Hot on the heels of its sustainable activewear offering, LA brand Reformation continues to demonstrate its good jeans. The label’s recent capsule denim collection allows consumers to trace the full lifestyle of their jean purchase, from ’Farm to Butt’. Particularly peachy, Reformation is the first global brand to craft its denim pieces from Good Earth Cotton, the first Australia-based carbon-positive cotton farm. You can read more about its strides within eco-fashion in our comprehensive sustainable fashion guide. Jeans, including the utilitarain high-rise ‘Carpenter’ cut, and the pocket detail wide leg ‘Alyssa’, feature scannable pigments, created by fellow Austalians Fibre Trace, which can be scanned to reveal the entire life cycle of their construction. Denim with do-good DNA.
Craft-inspired patchwork designs continue to be a hit on the spring catwalks (see Dolce & Gabbana, Max Mara and Rokh), and in our wardrobes. Now, Arket has launched a spliced and diced denim collection that has sustainable credentials. Its denim series of skirts, tote bags, jackets and jeans is crafted using upcycled offcuts from Arket’s own recycling programme, in collaboration with I:Collect. The pieces have a bohemian 1970s feel, and should you have a soft spot for the designs, we suggest you settle into the collection’s offering of patchwork pillows too.
‘They are the greenest high fashion jeans we think you can buy anywhere,’ say the founders of Self Cinema, Anthony Rock and Samuel Thomas, of the denim pieces found as part of their Sweden-based brand. The label, which launched in July 2018, is focused around a slow fashion mindset, encompassing collections which are 80 per cent carryover and 20 per cent seasonal, including timeless items such as Breton jersey sweaters and nylon cagoules. The brand sources its indigo denim in Japan and its dual-ring spun fabric composition, which features in jackets and straight leg jeans, is made up of half recycled organic and half organic cotton. ‘It wears really well and the denim ages beautifully,’ say Self Cinema’s founders.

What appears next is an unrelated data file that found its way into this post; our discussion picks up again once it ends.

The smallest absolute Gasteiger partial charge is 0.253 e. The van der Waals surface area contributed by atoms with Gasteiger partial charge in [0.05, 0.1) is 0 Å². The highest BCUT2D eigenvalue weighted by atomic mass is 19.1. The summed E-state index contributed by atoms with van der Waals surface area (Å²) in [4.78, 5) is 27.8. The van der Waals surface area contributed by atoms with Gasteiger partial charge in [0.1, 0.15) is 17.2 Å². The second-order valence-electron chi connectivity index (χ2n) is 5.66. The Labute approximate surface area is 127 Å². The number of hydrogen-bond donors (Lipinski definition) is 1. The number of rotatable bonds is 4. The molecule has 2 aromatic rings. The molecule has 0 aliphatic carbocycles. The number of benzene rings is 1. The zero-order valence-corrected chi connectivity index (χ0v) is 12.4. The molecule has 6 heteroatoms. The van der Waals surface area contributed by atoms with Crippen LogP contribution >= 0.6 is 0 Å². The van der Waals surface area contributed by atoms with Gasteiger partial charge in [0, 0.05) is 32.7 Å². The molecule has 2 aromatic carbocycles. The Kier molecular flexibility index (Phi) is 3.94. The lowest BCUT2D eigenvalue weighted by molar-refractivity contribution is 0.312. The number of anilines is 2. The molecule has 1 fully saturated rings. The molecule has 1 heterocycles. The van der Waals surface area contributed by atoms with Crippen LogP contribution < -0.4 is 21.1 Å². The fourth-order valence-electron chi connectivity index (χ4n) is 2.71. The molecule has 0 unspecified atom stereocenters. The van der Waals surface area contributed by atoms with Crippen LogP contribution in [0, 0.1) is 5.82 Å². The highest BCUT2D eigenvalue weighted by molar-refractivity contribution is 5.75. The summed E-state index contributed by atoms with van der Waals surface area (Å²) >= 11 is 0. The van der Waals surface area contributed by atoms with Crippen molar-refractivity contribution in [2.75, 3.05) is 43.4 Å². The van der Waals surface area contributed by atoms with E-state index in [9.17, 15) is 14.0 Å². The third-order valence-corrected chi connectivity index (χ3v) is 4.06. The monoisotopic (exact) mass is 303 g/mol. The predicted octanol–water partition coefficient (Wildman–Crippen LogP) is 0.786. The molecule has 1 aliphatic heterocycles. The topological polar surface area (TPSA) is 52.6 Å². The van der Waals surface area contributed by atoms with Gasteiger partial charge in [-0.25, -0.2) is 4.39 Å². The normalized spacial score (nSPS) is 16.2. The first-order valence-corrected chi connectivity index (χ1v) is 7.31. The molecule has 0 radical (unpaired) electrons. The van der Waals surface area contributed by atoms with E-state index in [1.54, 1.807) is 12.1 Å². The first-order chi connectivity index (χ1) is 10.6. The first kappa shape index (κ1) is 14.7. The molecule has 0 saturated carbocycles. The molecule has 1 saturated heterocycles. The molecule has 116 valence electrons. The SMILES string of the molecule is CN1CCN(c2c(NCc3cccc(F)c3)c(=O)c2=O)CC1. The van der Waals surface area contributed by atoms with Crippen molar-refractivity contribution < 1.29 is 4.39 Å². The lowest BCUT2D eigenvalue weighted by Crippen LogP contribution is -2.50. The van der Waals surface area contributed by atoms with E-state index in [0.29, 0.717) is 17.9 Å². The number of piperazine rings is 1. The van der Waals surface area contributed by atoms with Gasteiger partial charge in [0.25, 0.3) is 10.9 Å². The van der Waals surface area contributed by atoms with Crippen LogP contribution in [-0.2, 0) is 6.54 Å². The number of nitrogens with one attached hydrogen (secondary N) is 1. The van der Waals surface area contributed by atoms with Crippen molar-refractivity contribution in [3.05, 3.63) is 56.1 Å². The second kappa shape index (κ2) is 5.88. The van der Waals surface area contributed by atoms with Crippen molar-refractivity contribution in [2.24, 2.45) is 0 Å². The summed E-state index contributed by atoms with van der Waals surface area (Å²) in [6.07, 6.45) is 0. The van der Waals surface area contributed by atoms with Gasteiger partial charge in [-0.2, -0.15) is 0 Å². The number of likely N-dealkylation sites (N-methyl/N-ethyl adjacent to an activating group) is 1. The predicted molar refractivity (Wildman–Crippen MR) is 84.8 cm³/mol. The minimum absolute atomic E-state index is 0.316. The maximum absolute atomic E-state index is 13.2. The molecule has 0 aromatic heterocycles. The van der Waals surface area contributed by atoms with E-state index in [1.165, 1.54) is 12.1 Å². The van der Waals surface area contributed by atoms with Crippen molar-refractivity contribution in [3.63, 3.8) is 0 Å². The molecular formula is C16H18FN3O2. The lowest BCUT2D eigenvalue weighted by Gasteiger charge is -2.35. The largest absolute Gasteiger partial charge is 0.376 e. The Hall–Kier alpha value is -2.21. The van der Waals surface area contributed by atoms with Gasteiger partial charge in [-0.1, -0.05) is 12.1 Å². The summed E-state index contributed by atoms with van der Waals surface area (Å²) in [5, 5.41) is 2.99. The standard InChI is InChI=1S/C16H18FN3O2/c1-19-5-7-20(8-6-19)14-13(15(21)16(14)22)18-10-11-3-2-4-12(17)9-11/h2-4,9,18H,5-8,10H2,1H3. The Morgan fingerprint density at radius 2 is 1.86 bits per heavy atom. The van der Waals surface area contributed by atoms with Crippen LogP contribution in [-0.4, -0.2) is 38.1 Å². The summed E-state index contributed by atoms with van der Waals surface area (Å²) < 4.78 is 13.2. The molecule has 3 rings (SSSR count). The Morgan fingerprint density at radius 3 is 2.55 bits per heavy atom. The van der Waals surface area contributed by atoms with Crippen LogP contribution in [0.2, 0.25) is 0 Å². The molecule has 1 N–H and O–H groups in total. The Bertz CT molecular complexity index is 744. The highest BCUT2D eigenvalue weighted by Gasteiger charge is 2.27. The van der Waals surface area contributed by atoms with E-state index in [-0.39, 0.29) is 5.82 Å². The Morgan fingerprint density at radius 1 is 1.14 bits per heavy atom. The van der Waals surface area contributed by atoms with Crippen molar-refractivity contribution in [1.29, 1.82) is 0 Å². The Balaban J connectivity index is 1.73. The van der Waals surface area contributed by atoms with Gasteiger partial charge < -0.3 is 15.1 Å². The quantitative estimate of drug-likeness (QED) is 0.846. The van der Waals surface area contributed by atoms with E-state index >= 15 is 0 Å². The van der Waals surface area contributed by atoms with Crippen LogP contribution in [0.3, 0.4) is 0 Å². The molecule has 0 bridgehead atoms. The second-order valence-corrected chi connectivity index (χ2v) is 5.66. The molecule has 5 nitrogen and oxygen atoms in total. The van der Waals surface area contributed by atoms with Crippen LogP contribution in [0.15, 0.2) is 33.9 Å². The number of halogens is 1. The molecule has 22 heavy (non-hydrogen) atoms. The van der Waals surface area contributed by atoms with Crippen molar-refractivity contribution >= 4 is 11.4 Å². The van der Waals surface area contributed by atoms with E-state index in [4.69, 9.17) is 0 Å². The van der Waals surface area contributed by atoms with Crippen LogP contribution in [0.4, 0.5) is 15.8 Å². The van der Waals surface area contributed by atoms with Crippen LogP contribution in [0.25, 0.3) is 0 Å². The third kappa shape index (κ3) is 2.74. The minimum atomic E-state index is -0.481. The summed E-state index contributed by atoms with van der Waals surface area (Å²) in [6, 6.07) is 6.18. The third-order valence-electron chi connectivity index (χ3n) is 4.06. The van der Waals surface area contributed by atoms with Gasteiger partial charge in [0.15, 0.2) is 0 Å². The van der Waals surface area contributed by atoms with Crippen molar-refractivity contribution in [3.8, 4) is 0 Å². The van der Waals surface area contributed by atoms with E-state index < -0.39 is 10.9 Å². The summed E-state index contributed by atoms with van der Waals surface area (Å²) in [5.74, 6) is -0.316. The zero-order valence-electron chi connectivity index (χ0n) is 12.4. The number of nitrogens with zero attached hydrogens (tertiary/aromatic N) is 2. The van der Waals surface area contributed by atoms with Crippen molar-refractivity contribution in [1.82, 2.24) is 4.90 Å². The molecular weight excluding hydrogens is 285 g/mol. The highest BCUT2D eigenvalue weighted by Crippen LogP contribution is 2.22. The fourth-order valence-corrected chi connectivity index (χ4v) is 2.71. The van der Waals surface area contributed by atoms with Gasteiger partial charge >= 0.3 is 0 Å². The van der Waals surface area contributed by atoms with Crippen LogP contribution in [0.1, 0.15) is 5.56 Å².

Last autumn saw the launch of COS’ sustainable denim collection, and now the Scandinavian label has launched the latest iteration of its eco-aware offering. Timeless, classic and utterly versatile designs are prioritised, encouraging shoppers to keep them in their wardrobes for years to come, including loose leg, barrel cut, flared and skinny leg jeans. Men’s and women’s pieces in the offering have been crafted with either recycled or organic cotton, with attention placed on damage-free finishes, including rivet-free detailing. The label has also innovated in its colouring techniques, using natural dyes and materials, including hemp.
Named after east London where her jeans are produced, and the vintage pieces reused in them, Anna Foster started E.L.V. Denim in response to throw-away consumerism’s influence on fashion. Saving used denim from landfill, she handpicks, deconstructs and splices together two pairs of discarded jeans to create her signature style, ‘The Twin’. And the sustainable message is backed up with luxury-level expertise, reflected in a made-to-measure service at retail studio, Alex Eagle. ‘It’s about educating buyers that recycled products can be modern and sophisticated,’ says Foster. ‘They feel relevant while giving people the satisfaction that they’re helping the environment’.
‘When we worked out our values, and what things cost to produce, we realised that normal retail would make our clothes too expensive,’ explains Chris Lynd of Ullac. ‘We want to create something ethical but accessible, and by not wholesaling we can do that.’ Working exclusively with organic cotton, sustainable denim mills – like Candiani, and its traditional family-run factory near Bologna, comes with a hefty price tag. But by avoiding store mark-ups and selling exclusively through its online shop, and Hackney Downs studio, Ullac avoids passing the cost of buying into their ethical, genderless vision for workwear-inspired denim onto the customer.